This is confirmed by many biblical scholars, who do not believe that Gen 1:1-2:3 is the actual scientific explanation of where we came from, yet nevertheless argue on the basis of linguistic and literary criteria that the Genesis creation account was written as a literal rendering of what the author believed to have truly happened and hence the days of Gen 1 and 2 are literal, definite periods of time. Old Testament scholar Gerhard von Rad states, “The seven days are unquestionably to be understood as actual days […]” (von Rad 1972:65).

 

Oxford Hebrew professor James Barr, who does not actually believe Genesis as factual, states emphatically concerning the writer’s intent, “the creation ‘days’ were six literal days of a 144-hour period” (Barr 1978: 40). Barr later adds in a 1984 letter:

…so far as I know, there is no professor of Hebrew or Old Testament at any world-class university who does not believe that the writer(s) of Gen 1–11 intended to convey to their readers the ideas that: 1) creation took place in a series of six days which were the same as the days of 24 hours we now experience, 2) the figures contained in the Gen genealogies provided by simple addition a chronology from the beginning of the world up to later stages in the biblical story, 3) Noah’s flood was understood to be world-wide and extinguish all human and animal life except for those in the ark.’ (Barr 1984)

Gerhard F. Hasel in his article The “Days” Of Creation in Genesis 1 likewise notes the conclusion of liberal scholars:

 

the creation “days” cannot be anything but literal 24-hour days. They are fully aware of the figurative, non-literal interpretations of the word “day” in Gen 1 for the sake of harmonization with the long ages demanded by the evolutionary model of origins. Yet, they insist on the grounds of careful investigations of the usage of “day” in Gen 1 and elsewhere that the true meaning and intention of a creation “day” is a literal day of 24 hours (Hasel 1994, emphasis mine).

 

Hasel further argues how:

 

the ‘literary genre’ redefinition of the creation account is intended to remove the creation account from informing modern readers on “how” and “in what manner” and in what time God created the world. It simply wishes to affirm minimalistically that God is Creator. And that affirmation is meant to be a theological, nonscientific statement which has no impact on how the world and universe came into being and developed subsequently. (Hasel 1994)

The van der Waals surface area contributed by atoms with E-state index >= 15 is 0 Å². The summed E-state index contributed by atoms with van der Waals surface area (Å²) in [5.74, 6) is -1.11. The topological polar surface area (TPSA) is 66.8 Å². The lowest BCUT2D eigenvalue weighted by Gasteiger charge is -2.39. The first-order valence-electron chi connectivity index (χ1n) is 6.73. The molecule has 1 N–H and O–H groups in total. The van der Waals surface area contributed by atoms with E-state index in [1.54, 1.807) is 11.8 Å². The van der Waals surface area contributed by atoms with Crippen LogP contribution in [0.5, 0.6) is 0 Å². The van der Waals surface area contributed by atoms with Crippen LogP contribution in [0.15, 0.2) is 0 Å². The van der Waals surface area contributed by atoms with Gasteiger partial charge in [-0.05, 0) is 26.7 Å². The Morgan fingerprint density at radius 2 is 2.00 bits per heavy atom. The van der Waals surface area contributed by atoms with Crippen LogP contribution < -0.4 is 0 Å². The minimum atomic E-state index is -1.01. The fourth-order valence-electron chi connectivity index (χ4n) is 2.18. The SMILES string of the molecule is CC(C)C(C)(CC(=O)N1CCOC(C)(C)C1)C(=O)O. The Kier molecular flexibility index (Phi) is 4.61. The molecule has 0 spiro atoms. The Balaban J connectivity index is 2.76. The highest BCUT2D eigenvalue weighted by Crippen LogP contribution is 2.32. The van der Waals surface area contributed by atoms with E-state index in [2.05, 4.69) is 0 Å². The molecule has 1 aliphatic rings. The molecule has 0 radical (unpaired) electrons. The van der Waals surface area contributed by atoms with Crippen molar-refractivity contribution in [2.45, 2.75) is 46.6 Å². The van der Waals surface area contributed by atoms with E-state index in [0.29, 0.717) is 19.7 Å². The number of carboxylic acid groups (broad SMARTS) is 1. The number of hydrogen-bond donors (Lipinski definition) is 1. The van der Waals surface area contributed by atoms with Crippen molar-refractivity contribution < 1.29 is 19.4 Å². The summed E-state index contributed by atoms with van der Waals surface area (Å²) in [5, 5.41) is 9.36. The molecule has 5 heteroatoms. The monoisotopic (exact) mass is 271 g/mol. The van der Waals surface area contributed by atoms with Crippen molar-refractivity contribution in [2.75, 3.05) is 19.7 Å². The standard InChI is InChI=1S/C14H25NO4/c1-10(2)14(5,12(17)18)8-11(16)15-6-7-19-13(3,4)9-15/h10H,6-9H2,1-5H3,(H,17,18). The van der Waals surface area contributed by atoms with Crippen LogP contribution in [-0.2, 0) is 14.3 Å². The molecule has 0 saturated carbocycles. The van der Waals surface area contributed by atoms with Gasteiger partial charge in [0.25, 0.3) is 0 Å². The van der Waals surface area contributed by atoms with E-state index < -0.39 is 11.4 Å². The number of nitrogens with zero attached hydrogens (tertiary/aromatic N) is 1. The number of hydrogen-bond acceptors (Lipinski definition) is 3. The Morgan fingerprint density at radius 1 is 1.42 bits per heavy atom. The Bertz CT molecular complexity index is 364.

Thus what Wenham and others have discovered about the literary style of Genesis only serves to magnify its author, God, and the literary considerations in no way detract from a literal interpretation of the days and events contained therein. Furthermore and for the record, Walter Kaiser states in his study on Genesis 1-11; “we are dealing with the genre of historical narrative-prose, interspersed with some lists, sources, sayings, and poetical lines.” (Kaiser 1970: 61) Therefore the attempt to relegate it as non-literal literature is an unwarranted effort to dismiss the biblical cosmology as myth.

Conclusion: The Language of Creation Proves a Literal Seven-Days Creation

The biblical creation account can only be describing a period of seven literal 24-hour days. The linguistic foundation is found in the usage of the word day (yom יום) because every time it is used in conjunction with a cardinal or ordinal number, the meaning is always and without exception limited to the period of a regular and literal 24-hour day. God Himself reiterates that He created the heavens and the earth in six days, which is why He instructs man to work six days and then to take the seventh off. We know from history that the Hebrews have always taken the six-day workweek literally and have considered the seventh day to be a day of rest. Because God tells us twice in Exodus (20:11 and 31:17) that those were literal days, our only plausible conclusion regarding the six (plus one) days in Genesis is that they are to be taken as literal, 24-hour days. There is wide acceptance that the writer of Genesis believed that God created in six literal days. We need not and cannot conclude that they were six indefinite periods of time, at least not if we are to take everything else in the Bible seriously.